Despite a lower-than-anticipated second-quarter loss and better-than-expected revenues, today's earnings call from SunPower was rougher than most, with restructuring news from CEO Tom Werner, along with some input from irate equity analysts.  

The integrated solar equipment and power supplier posted $420.5 million in Q2 revenue at 9.8 percent gross margin, along with $70 million in losses. No surprise there.

What came as a bit of a surprise was that SunPower trimmed its 2016 revenue guidance and announced that it is shedding 1,200 jobs at its module assembly factory in the Philippines. SunPower lowered 2016 revenue guidance to $3 billion to $3.2 billion with deployments of 1.45 gigawatts to 1.65 gigawatts in 2016, down from $3.2 billion to $3.4 billion and deployments of 1.6 gigawatts to 1.9 gigawatts, along with a net loss of $175 million to $125 million. For 2017, the company expects a net loss of $200 million to $100 million.   

CEO Tom Werner, in his remarks and in a conversation with GTM after the call, characterized the corporate moves as proactive.  

"The extension of the Investment Tax Credit, as well as the bonus depreciation credit, while beneficial to the long-term health of the industry, has reduced the urgency to complete new solar projects by the end of 2016, with many customers adopting a longer-term timeline for project completion," Werner said, in a release.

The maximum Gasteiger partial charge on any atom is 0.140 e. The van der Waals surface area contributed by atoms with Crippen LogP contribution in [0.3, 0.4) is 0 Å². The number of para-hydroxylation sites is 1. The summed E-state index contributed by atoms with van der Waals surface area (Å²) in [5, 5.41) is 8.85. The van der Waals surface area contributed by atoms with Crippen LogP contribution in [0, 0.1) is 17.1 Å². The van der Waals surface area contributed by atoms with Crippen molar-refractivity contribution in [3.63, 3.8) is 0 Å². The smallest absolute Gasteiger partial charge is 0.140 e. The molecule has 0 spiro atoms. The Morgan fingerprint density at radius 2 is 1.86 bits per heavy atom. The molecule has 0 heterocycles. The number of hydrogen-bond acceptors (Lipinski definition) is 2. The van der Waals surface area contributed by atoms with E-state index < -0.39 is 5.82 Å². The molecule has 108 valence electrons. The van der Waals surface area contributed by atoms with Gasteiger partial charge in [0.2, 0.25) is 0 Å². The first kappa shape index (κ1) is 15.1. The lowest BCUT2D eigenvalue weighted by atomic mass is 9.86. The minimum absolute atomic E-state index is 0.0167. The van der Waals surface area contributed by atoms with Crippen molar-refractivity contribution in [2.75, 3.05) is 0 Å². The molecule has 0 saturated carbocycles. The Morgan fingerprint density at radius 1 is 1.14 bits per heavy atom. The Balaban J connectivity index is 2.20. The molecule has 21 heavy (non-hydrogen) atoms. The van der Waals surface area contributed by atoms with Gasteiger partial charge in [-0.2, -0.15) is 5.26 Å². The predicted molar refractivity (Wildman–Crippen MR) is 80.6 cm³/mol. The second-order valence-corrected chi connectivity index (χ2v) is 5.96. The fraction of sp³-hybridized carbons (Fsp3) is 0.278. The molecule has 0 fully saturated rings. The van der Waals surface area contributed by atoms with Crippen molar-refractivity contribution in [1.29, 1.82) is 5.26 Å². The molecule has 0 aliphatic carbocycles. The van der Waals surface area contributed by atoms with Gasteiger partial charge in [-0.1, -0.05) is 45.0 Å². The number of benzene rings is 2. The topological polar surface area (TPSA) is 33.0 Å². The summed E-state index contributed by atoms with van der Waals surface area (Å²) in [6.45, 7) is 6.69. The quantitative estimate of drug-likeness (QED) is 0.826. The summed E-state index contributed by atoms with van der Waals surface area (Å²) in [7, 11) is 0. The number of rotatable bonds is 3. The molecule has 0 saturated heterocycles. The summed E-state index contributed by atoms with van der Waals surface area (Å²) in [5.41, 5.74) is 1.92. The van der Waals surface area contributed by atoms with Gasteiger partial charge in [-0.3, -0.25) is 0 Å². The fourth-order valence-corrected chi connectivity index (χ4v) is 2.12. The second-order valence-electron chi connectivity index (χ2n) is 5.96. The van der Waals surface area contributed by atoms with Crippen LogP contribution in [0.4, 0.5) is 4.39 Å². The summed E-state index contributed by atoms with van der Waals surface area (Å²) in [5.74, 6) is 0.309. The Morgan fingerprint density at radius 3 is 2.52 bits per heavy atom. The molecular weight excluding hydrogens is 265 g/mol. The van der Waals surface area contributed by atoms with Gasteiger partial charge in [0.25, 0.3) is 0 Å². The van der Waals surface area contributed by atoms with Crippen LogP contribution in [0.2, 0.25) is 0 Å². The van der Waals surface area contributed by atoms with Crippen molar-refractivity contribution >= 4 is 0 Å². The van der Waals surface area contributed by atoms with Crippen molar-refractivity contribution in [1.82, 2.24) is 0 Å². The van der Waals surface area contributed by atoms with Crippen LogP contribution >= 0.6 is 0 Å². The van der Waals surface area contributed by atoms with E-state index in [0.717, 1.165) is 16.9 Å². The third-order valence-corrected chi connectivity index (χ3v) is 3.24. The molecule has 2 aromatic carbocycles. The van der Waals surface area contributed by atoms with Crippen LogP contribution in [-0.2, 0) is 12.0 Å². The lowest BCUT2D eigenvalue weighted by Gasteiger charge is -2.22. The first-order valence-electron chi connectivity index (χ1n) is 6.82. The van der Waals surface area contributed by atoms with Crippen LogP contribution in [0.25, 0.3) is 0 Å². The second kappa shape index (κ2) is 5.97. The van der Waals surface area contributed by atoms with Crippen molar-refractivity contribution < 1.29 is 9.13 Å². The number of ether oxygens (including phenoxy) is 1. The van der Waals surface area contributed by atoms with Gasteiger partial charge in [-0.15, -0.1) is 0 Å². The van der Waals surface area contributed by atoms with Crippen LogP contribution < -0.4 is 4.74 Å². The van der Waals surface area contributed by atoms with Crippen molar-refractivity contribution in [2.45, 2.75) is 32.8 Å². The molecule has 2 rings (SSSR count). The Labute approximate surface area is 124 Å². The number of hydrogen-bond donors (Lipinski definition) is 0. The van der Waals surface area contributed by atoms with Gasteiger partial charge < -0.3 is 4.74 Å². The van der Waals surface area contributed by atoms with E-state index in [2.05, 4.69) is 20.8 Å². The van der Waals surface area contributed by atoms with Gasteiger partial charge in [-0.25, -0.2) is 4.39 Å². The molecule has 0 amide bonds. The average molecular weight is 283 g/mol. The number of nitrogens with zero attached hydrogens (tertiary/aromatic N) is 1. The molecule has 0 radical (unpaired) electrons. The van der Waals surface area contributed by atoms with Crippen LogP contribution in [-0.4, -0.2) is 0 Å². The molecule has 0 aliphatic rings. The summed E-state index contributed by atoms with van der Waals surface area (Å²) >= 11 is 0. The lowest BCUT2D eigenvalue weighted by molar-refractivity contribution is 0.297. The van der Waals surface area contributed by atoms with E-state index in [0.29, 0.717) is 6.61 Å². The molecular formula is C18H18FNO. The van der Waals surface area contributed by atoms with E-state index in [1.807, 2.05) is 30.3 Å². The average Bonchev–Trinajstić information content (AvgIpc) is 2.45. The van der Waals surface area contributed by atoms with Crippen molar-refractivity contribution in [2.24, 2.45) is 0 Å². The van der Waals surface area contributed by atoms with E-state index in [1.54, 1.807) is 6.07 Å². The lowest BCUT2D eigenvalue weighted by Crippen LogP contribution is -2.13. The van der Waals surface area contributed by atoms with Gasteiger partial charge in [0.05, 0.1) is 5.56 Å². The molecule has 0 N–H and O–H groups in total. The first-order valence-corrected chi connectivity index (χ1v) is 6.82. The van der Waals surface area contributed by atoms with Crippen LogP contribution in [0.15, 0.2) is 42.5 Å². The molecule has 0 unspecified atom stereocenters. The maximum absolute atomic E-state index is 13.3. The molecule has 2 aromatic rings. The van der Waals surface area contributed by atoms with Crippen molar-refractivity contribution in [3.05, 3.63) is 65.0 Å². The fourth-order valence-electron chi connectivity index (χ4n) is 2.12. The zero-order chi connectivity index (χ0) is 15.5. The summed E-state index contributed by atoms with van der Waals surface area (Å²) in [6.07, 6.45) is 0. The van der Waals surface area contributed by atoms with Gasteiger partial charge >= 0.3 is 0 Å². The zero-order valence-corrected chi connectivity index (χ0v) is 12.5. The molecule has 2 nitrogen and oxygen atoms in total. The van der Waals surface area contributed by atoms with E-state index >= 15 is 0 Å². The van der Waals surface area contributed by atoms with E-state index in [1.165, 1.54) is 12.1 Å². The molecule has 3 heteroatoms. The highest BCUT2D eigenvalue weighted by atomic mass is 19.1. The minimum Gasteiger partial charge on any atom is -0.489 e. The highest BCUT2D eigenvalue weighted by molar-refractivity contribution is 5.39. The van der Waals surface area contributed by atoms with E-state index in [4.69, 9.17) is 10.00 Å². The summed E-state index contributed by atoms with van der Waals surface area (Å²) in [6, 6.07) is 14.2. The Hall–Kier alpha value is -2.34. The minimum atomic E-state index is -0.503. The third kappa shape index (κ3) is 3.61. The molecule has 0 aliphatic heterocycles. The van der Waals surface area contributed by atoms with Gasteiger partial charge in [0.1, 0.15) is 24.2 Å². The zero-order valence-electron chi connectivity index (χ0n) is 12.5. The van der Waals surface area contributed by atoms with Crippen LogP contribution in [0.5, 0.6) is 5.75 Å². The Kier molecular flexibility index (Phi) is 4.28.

Werner also suggested that the favorable regulatory climate has drawn in new market entrants, along with irrational PPA pricing that had hit SunPower in its margins. Werner suggested that there is a bit of "a PPA oversupply" and that "the market had gotten ahead of itself on pricing." The CEO cited one vendor quoting prices 15 percent below every other bidder in a recent Mexican power tender. Werner recently went into more detail on his view of the state of the market in his blog.

Shayle Kann, GTM Research VP,  said at GTM's most recent Solar Summit that utility-scale solar in the U.S. is "extraordinarily competitive now" with average PPA prices for utility-scale projects falling below 6 cents per kilowatt-hour in 2015 (including the ITC benefit). This year, the average PPA price could be below 5 cents per kilowatt-hour.  

Here's a summary of SunPower's second-quarter performance.

Werner said, in a release, "We intend to focus our development resources on a limited number of core markets, primarily in the Americas, where we believe we have a sustainable competitive advantage and a project pipeline of over 9 gigawatts," adding, "We are realigning our manufacturing operations to increase the relative mix of X-Series capacity due to expected strong customer demand in our DG business as well as adjusting our panel assembly capacity to be closer to our core markets." The CEO also said the company would produce more than 500 megawatts of its lower-efficiency module entry.

Werner noted that the company had deployed approximately 500,000 microinverters to date, and is seeing, along with every other residential solar provider, "a shift toward cash and loans."

Chuck Boynton, SunPower's CFO, said the company "exited the quarter with more than $590 million in cash."

As for the now-aggressive PPA pricing environment, Werner noted that "equilibrium is a point you pass through."

Here's a summary of SunPower's updated guidance.

Listen to the bonus podcast from Stephen Lacey featuring an interview with solar pioneer and SunPower founder Dick Swanson: